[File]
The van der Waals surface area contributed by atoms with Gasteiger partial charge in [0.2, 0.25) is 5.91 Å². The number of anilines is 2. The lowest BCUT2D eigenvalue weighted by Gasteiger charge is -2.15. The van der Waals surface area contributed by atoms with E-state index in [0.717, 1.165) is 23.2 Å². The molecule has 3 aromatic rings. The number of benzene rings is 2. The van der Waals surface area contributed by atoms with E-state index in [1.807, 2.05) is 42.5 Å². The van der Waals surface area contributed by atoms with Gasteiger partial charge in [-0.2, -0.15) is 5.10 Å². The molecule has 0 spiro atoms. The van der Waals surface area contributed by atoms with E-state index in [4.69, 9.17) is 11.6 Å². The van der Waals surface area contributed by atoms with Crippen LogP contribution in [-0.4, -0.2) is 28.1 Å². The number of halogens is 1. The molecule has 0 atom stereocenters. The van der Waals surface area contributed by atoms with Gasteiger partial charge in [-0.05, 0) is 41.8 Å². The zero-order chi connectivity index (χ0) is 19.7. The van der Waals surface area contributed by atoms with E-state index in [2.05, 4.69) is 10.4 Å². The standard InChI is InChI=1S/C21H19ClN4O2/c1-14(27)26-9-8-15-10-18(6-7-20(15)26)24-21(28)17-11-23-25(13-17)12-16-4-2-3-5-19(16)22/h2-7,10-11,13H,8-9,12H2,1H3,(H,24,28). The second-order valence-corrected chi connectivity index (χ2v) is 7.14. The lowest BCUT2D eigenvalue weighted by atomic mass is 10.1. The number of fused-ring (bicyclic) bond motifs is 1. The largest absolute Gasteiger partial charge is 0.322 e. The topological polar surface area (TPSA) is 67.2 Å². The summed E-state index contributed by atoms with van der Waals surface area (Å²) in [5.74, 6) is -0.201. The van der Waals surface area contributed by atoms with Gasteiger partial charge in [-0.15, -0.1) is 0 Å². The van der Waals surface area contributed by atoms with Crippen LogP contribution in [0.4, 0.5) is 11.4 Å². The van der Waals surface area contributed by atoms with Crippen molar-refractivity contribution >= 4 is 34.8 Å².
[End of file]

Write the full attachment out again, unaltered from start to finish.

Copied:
The van der Waals surface area contributed by atoms with Gasteiger partial charge in [0.2, 0.25) is 5.91 Å². The number of anilines is 2. The lowest BCUT2D eigenvalue weighted by Gasteiger charge is -2.15. The van der Waals surface area contributed by atoms with E-state index in [0.717, 1.165) is 23.2 Å². The molecule has 3 aromatic rings. The number of benzene rings is 2. The van der Waals surface area contributed by atoms with E-state index in [1.807, 2.05) is 42.5 Å². The van der Waals surface area contributed by atoms with Gasteiger partial charge in [-0.2, -0.15) is 5.10 Å². The molecule has 0 spiro atoms. The van der Waals surface area contributed by atoms with E-state index in [4.69, 9.17) is 11.6 Å². The van der Waals surface area contributed by atoms with Crippen LogP contribution in [-0.4, -0.2) is 28.1 Å². The number of halogens is 1. The molecule has 0 atom stereocenters. The van der Waals surface area contributed by atoms with Gasteiger partial charge in [-0.05, 0) is 41.8 Å². The zero-order chi connectivity index (χ0) is 19.7. The van der Waals surface area contributed by atoms with E-state index in [2.05, 4.69) is 10.4 Å². The standard InChI is InChI=1S/C21H19ClN4O2/c1-14(27)26-9-8-15-10-18(6-7-20(15)26)24-21(28)17-11-23-25(13-17)12-16-4-2-3-5-19(16)22/h2-7,10-11,13H,8-9,12H2,1H3,(H,24,28). The second-order valence-corrected chi connectivity index (χ2v) is 7.14. The lowest BCUT2D eigenvalue weighted by atomic mass is 10.1. The number of fused-ring (bicyclic) bond motifs is 1. The largest absolute Gasteiger partial charge is 0.322 e. The topological polar surface area (TPSA) is 67.2 Å². The summed E-state index contributed by atoms with van der Waals surface area (Å²) in [5.74, 6) is -0.201. The van der Waals surface area contributed by atoms with Gasteiger partial charge in [-0.15, -0.1) is 0 Å². The van der Waals surface area contributed by atoms with Crippen LogP contribution in [0.4, 0.5) is 11.4 Å². The van der Waals surface area contributed by atoms with Crippen molar-refractivity contribution >= 4 is 34.8 Å².